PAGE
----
A Moveable Feast: The Restored Edition
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Ernest Hemingway’s classic memoir of Paris in the 1920s, now available in a restored edition, includes the original manuscript along with insightful recollections and unfinished sketches.
Published posthumously in 1964, A Moveable Feast remains one of Ernest Hemingway’s most enduring works. Since Hemingway’s personal papers were released in 1979, scholars have examined the changes made to the text before publication. Now, this special restored edition presents the original manuscript as the author prepared it to be published.
Featuring a personal Foreword by Patrick Hemingway, Ernest’s sole surviving son, and an Introduction by grandson of the author, Seán Hemingway, editor of this edition, the book also includes a number of unfinished, never-before-published Paris sketches revealing experiences that Hemingway had with his son, Jack, and his first wife Hadley. Also included are irreverent portraits of literary luminaries, such as F. Scott Fitzgerald and Ford Maddox Ford, and insightful recollections of Hemingway’s own early experiments with his craft.
Widely celebrated and debated by critics and readers everywhere, the restored edition of A Moveable Feast brilliantly evokes the exuberant mood of Paris after World War I and the unbridled creativity and unquenchable enthusiasm that Hemingway himself epitomized.
crack a hard-boiled egg against a stone to peel it on a picnic. i must write the strange world of the six-day races and the marvels of the road-racing in the mountains. french is the only language it has ever been written in properly and the terms are all french and that is what makes it hard to write. mike was right about it, there is no need to bet. but that comes at another time in paris. –8– Hunger Was Good Discipline You got very hungry when you did not eat enough in paris
because all the bakery shops had such good things in the windows and people ate outside at tables on the sidewalk so that you saw and smelled the food. when you had given up journalism and were writing nothing that anyone in america would buy, explaining at home that you were lunching out with someone, the best place to go was the luxembourg gardens where you saw and smelled nothing to eat all the way from the place de l'observatoire to the rue de vaugirard. there you could always go into the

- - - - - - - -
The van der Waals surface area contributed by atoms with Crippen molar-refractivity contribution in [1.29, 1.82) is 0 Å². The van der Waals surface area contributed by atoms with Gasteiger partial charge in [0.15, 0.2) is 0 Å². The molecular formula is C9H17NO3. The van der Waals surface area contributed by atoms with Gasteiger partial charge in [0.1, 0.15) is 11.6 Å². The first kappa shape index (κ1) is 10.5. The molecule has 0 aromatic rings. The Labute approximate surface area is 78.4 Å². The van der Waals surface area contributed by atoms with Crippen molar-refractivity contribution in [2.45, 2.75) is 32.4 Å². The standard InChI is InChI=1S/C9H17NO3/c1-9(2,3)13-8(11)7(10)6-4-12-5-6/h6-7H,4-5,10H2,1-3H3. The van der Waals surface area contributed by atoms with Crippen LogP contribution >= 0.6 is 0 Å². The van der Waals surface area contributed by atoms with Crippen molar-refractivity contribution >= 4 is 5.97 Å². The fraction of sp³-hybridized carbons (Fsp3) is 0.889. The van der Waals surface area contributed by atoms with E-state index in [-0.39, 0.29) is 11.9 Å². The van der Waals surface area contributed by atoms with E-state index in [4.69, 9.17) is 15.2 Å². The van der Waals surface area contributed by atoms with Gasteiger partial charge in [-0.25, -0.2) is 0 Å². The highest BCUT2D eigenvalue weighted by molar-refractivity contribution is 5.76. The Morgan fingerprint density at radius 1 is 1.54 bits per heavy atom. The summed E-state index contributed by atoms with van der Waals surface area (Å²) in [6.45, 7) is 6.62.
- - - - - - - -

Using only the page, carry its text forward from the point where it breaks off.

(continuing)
with the mirror in back and a table in front and the waiter asked if i wanted beer i asked for a distingue, the big glass mug that held a litre, and for potato salad. the beer was very cold and wonderful to drink. the pommes a l'huile were firm and marinated and the olive oil delicious. i ground black pepper over the potatoes and moistened the bread in the olive oil. after the first heavy draught of beer i drank and ate very slowly. when the pommes a l'huile were gone i ordered another serving
so i asked if he wanted me to make another test. 'no,' he said. 'we can be happy it cleared up so quickly. i've -always had great recuperative power.' 'you're fine,' i said. 'but i think it would be just as well if you stayed in bed and had a light supper, and then we can start early in the morning.' i had planned to buy us raincoats but i would have to borrow money from him for that and i did not want to start arguing about that now. scott did not want to stay in bed. he wanted to get
they had no effect on him except to make him more animated and talkative, and he started to tell me the outline of his life with zelda. he told me how he had first met her during the war and then lost her and won her back, and about their marriage and then about something tragic that had happened to them at st-raphael about a year ago. this first version that he told me of zelda . and a french naval aviator falling in love was truly a sad story and i believe it was a true story. later he told me